Debt Snowball vs. Debt Avalanche: which method is better to pay off your debt?

With so ways that can lead you into debt in a finance world, there are top techniques which can help you conquer your money goals and pay off debt fast. These effective ways are avalanche method and the debt snowball method.

Both of them can help you get rid of debt, however, debt snowball allows taking start with smallest debt and letting you enjoy quick wins. On the other hand, debt avalanche attacks your debt with the highest interest rates.

The Debt Snowball Method

Introduced by David Ramsey, the debt snowball method is among the most talked about tactics to reduce debt.  Below are few steps to show how debt snowball works:

  1. You start paying off the smallest debt first, and you make minimum payments on everything else.
  2. Once you’ve paid off it, add the freed-up money to debt with the smallest balance.
  3. Once it’s paid off, take that leftover money and add it to previous monthly payment on your next-smallest debt.

The secret here is that you incur a small win right away. Even, it may allow to get rid of your little debts within few months. And when it comes to pay larger debts such as looming student loan, you will feel more confident and less intimidated about it.

The Debt Avalanche Method

Being similar to debt snowball method, the main point that sets apart debt avalanche is the order of paying debts. Rather than paying by smallest balance, you pay from highest interest rate to lowest.

  1. Organize your debts in order from the highest to the lowest interest rate.
  2. Start with paying the least on all the debts.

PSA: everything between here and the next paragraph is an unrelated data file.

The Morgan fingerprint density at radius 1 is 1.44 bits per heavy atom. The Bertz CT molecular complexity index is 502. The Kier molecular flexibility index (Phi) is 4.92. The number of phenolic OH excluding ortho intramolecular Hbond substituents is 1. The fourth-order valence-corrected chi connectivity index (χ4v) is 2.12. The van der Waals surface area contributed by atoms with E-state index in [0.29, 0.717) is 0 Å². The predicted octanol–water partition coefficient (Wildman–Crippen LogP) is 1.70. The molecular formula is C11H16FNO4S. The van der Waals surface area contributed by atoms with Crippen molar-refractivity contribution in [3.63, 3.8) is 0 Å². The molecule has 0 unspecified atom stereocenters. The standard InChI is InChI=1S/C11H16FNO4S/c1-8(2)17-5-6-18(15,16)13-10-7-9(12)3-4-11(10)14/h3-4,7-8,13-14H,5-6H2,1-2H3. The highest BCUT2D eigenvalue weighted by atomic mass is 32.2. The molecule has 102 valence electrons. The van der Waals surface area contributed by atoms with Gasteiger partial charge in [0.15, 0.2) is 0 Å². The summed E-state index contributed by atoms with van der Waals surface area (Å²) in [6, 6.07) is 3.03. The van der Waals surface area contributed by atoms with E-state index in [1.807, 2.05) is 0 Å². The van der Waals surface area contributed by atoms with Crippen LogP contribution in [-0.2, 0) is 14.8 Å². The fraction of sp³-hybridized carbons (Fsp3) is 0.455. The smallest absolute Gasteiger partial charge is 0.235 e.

3. Pay down your highest interest debt.
  4. Once it’s paid off, you put that extra money towards the one with the highest interest rates.
  5. Once you’ve paid off your highest interest debt, focus your efforts on your next highest interest rate debt, and so on until you pay your lowest interest debt.

Mathematically, debt avalanche makes more sense.

Which method is better for you?

You might wonder which method is better for you. Well, before we get into it, the best method for paying off your debt is whichever one works for you.

There’s no right answer to which one is best. While, some comes out in favor of avalanche method by thinking that math rules over all, there are some financial experts who have zealous opinions regarding debt snowball. According to experts, you stay more motivated when you opt for paying smaller debts first. Moreover, it’s all your personal finance. You know it better which way to choose to tackle your debts.

Still, if you want to understand which method can help you save more money, here are some suggestions:

It all comes down to Math

The best thing you can do is make a list of all your debts with their balances and interest rates. Look at which method is costing you more money. Lay out the math, and make a logical decision even when it’s not based on motivation.

Dig into the numbers

These two methods works similar in a way that they both ask you to pay least payments. In addition, when it comes to total interest difference and duration, there’s no significant difference between the two.  The only thing that you should be bothered about is your account balances and difference in interest rates.

Make the rational choice if you can

Goal is to tackle the debt as quickly as possible. However, if one of the approaches can help you save thousands, start with that strategy. It can help you stick longer with your plan and could be a great way to stay motivated.